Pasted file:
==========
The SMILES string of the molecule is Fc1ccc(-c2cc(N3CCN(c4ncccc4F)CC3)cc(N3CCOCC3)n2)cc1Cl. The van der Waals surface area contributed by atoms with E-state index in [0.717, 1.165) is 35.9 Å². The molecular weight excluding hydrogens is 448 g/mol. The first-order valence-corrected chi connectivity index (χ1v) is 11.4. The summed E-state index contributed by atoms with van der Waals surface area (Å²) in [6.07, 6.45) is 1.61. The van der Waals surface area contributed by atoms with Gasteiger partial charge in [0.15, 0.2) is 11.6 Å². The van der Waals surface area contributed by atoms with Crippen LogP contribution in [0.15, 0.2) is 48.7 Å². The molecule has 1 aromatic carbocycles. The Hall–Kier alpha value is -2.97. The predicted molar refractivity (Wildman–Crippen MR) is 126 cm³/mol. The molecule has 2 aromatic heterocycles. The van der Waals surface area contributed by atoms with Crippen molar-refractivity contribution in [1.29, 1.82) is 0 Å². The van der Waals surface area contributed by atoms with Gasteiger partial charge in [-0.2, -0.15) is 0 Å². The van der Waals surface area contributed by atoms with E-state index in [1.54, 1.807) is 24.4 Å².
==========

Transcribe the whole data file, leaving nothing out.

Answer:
The SMILES string of the molecule is Fc1ccc(-c2cc(N3CCN(c4ncccc4F)CC3)cc(N3CCOCC3)n2)cc1Cl. The van der Waals surface area contributed by atoms with E-state index in [0.717, 1.165) is 35.9 Å². The molecular weight excluding hydrogens is 448 g/mol. The first-order valence-corrected chi connectivity index (χ1v) is 11.4. The summed E-state index contributed by atoms with van der Waals surface area (Å²) in [6.07, 6.45) is 1.61. The van der Waals surface area contributed by atoms with Gasteiger partial charge in [0.15, 0.2) is 11.6 Å². The van der Waals surface area contributed by atoms with Crippen LogP contribution in [0.15, 0.2) is 48.7 Å². The molecule has 1 aromatic carbocycles. The Hall–Kier alpha value is -2.97. The predicted molar refractivity (Wildman–Crippen MR) is 126 cm³/mol. The molecule has 2 aromatic heterocycles. The van der Waals surface area contributed by atoms with Crippen molar-refractivity contribution in [1.29, 1.82) is 0 Å². The van der Waals surface area contributed by atoms with Gasteiger partial charge in [-0.2, -0.15) is 0 Å². The van der Waals surface area contributed by atoms with E-state index in [1.54, 1.807) is 24.4 Å².